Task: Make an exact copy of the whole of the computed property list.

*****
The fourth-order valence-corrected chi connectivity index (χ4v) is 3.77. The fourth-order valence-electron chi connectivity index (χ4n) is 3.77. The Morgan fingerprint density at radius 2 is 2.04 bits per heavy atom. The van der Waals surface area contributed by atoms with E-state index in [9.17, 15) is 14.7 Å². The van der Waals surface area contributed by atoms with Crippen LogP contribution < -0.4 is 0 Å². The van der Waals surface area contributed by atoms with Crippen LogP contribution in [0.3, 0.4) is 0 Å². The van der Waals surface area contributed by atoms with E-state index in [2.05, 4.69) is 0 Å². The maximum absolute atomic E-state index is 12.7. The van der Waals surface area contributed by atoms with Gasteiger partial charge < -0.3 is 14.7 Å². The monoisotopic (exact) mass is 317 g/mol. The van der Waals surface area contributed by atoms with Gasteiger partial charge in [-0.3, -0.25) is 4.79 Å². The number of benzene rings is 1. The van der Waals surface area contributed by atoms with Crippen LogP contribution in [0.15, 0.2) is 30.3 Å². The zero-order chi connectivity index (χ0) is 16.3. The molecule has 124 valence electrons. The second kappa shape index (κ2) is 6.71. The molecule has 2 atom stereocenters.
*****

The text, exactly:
The fourth-order valence-corrected chi connectivity index (χ4v) is 3.77. The fourth-order valence-electron chi connectivity index (χ4n) is 3.77. The Morgan fingerprint density at radius 2 is 2.04 bits per heavy atom. The van der Waals surface area contributed by atoms with E-state index in [9.17, 15) is 14.7 Å². The van der Waals surface area contributed by atoms with Crippen LogP contribution < -0.4 is 0 Å². The van der Waals surface area contributed by atoms with Crippen LogP contribution in [0.3, 0.4) is 0 Å². The van der Waals surface area contributed by atoms with E-state index in [2.05, 4.69) is 0 Å². The maximum absolute atomic E-state index is 12.7. The van der Waals surface area contributed by atoms with Gasteiger partial charge < -0.3 is 14.7 Å². The monoisotopic (exact) mass is 317 g/mol. The van der Waals surface area contributed by atoms with Gasteiger partial charge in [-0.3, -0.25) is 4.79 Å². The number of benzene rings is 1. The van der Waals surface area contributed by atoms with Crippen LogP contribution in [0.15, 0.2) is 30.3 Å². The zero-order chi connectivity index (χ0) is 16.3. The molecule has 124 valence electrons. The second kappa shape index (κ2) is 6.71. The molecule has 2 atom stereocenters.